What is Mabon? Mabon, also referred to as the Autumn Equinox, marks the second of the harvest festivals in the Wheel of the Year. Today, night and day are equal. It’s a day of balance between the light and the dark; harmony. How am I casually celebrating? Working during the day does limit some ofContinue reading “Mabon”
Lughnasadh, also known as Lammas, falls on August first and into August second. It marks the halfway point between the summer solstice and the autumn equinox, where the days begin to get shorter. Many celebrate this day with baking of breads and cakes, playing games, and making corn dollies. Correspondences: Colours: gold, brown, green Crystals:Continue reading “Lughnasadh”
Litha, also known as the summer solstice, is the longest day of the year, and to celebrate, I usually make a fruit salad for my family and roast marshmallows over a fire in the evening. This years solstice fell on Fathers Day, and my family had a cookout with our relatives instead, so my plansContinue reading “the summer solstice”
When Beltane arrives each spring, the May Queen arises from her winters sleep, and does battle with the Crone. She fights off the Queen of Winter, sending her away for another six months, so that the earth can be abundant once more. Correspondences: colours: red, yellow, blue, white crystals: citrine, amber, moonstone herbs: mint, thyme,Continue reading “Last Minute Beltane Plans”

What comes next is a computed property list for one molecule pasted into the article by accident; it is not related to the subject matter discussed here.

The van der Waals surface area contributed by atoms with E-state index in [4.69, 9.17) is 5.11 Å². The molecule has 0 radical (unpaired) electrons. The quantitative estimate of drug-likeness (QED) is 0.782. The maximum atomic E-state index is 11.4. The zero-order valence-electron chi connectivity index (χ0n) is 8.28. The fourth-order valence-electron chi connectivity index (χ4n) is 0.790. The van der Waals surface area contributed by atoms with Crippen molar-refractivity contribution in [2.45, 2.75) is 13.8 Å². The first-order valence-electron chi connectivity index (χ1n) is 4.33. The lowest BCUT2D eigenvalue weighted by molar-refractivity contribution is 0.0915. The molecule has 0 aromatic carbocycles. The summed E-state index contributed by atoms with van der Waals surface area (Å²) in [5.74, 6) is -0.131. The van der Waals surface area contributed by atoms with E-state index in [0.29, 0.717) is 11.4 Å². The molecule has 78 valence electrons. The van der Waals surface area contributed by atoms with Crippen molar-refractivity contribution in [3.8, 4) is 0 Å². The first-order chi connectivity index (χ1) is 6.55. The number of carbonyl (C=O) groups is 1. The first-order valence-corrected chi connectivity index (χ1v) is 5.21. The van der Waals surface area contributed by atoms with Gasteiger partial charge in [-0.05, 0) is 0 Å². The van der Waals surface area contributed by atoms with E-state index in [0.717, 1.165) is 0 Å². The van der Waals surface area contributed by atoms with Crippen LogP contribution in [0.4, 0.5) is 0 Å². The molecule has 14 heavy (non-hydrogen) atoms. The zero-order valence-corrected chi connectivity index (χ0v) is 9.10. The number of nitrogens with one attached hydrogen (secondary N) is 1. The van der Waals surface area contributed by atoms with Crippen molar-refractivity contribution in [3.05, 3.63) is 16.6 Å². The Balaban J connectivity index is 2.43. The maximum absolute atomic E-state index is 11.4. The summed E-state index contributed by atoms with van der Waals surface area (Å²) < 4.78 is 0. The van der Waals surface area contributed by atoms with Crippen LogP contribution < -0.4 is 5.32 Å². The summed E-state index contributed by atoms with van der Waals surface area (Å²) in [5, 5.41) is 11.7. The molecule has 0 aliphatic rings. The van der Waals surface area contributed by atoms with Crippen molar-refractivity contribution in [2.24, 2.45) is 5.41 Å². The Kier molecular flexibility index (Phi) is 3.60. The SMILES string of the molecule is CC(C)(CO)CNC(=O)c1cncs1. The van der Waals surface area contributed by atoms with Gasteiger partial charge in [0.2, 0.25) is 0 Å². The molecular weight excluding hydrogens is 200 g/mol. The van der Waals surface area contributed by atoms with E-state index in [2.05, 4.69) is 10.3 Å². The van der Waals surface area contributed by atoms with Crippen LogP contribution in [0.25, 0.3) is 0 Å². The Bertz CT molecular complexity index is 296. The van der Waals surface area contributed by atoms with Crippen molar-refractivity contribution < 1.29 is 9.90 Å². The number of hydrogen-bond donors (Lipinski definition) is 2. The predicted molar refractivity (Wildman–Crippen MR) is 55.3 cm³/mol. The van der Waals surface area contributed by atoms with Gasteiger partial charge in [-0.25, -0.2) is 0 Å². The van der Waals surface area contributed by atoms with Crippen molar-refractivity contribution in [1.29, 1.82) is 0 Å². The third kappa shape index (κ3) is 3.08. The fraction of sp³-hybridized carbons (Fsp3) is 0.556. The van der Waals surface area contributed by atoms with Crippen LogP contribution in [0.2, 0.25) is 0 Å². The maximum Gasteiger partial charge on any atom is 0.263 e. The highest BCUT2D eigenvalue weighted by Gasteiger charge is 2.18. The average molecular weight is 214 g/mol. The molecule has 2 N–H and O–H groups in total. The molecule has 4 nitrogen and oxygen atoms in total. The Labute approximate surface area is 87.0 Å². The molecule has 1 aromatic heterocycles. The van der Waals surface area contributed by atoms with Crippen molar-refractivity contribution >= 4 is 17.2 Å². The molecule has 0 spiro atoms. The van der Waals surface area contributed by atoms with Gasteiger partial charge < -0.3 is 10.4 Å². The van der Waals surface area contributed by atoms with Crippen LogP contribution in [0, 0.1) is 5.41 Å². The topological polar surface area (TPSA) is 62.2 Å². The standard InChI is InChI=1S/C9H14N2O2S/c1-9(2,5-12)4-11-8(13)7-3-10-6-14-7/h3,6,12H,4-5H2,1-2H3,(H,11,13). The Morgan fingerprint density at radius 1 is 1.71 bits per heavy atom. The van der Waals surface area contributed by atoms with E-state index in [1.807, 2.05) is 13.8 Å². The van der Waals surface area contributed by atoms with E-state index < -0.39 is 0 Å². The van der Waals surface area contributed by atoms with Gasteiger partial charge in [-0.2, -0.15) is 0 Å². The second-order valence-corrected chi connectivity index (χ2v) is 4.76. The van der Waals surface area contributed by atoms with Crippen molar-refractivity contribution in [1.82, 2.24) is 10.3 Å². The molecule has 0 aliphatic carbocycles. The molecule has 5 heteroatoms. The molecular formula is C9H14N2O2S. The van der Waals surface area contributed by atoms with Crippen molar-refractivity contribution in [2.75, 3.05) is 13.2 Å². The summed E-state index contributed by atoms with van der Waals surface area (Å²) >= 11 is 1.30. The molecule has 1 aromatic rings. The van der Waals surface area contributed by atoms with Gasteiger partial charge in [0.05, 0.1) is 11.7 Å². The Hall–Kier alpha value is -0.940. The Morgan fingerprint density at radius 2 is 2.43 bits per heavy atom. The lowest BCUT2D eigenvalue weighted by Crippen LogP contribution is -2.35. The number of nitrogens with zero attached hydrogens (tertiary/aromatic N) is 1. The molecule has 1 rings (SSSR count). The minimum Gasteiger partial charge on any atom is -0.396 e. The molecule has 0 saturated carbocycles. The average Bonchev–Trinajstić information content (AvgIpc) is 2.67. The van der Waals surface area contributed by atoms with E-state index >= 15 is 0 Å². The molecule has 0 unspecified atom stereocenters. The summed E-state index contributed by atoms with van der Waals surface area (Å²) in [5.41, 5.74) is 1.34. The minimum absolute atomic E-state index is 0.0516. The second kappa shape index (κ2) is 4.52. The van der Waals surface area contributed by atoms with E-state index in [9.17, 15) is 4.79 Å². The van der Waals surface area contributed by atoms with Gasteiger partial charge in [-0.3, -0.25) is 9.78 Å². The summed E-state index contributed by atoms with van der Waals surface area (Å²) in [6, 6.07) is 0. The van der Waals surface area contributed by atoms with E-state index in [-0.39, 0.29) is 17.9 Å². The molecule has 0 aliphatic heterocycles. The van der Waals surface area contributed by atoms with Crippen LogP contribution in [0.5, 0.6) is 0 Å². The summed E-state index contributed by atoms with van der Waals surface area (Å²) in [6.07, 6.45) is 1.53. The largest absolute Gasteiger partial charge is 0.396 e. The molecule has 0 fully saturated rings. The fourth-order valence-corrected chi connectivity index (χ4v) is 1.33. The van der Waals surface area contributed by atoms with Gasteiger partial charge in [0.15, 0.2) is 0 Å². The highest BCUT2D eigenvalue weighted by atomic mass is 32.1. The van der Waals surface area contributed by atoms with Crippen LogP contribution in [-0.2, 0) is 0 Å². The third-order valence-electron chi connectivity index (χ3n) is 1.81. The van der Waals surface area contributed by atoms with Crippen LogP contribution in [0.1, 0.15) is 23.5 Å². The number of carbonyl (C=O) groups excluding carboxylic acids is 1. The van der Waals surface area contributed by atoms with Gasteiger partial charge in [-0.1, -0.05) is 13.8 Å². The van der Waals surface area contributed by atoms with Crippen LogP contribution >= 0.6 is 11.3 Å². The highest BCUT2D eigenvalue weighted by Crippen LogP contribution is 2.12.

Ostara- marks the vernal equinox, where the God is moving from infancy toward maturity. Day and night are in perfect balance with one another. The earth grows warmer as the Goddess enters her maiden aspect. Correspondences: Colours- green, yellow, white Crystals- jasper, moonstone, amethyst Herbs- dogwood, clover, thyme Incense- jasmine, strawberry, rose Spells- growth, love,Continue reading “Celebrating Ostara”
Imbolc is one of the four fire festivals in the Wheel of the Year. It’s a celebration of the goddess Brigid and the new beginnings that come with spring. I define it more as a celebration of thawing. It’s the midpoint mark between winter and spring, where the ground is becoming softer and fertile.